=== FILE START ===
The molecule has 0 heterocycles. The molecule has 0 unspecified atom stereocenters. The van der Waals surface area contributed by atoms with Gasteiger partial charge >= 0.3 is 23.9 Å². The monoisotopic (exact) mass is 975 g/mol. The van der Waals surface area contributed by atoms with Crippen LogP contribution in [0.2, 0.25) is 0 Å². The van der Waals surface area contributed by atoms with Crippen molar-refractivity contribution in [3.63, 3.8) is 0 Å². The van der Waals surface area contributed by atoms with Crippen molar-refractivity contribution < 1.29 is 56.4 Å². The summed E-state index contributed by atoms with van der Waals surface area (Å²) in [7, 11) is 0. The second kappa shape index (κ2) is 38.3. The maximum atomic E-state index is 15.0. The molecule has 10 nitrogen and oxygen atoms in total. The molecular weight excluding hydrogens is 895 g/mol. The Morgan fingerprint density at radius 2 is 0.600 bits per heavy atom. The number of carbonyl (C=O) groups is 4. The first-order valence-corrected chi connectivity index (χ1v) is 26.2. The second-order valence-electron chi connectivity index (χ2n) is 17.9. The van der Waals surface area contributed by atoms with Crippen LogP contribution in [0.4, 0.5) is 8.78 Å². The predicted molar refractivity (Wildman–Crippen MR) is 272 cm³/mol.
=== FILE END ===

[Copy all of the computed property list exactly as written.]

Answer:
The molecule has 0 heterocycles. The molecule has 0 unspecified atom stereocenters. The van der Waals surface area contributed by atoms with Gasteiger partial charge >= 0.3 is 23.9 Å². The monoisotopic (exact) mass is 975 g/mol. The van der Waals surface area contributed by atoms with Crippen LogP contribution in [0.2, 0.25) is 0 Å². The van der Waals surface area contributed by atoms with Crippen molar-refractivity contribution in [3.63, 3.8) is 0 Å². The van der Waals surface area contributed by atoms with Crippen molar-refractivity contribution < 1.29 is 56.4 Å². The summed E-state index contributed by atoms with van der Waals surface area (Å²) in [7, 11) is 0. The second kappa shape index (κ2) is 38.3. The maximum atomic E-state index is 15.0. The molecule has 10 nitrogen and oxygen atoms in total. The molecular weight excluding hydrogens is 895 g/mol. The Morgan fingerprint density at radius 2 is 0.600 bits per heavy atom. The number of carbonyl (C=O) groups is 4. The first-order valence-corrected chi connectivity index (χ1v) is 26.2. The second-order valence-electron chi connectivity index (χ2n) is 17.9. The van der Waals surface area contributed by atoms with Crippen LogP contribution in [0.4, 0.5) is 8.78 Å². The predicted molar refractivity (Wildman–Crippen MR) is 272 cm³/mol.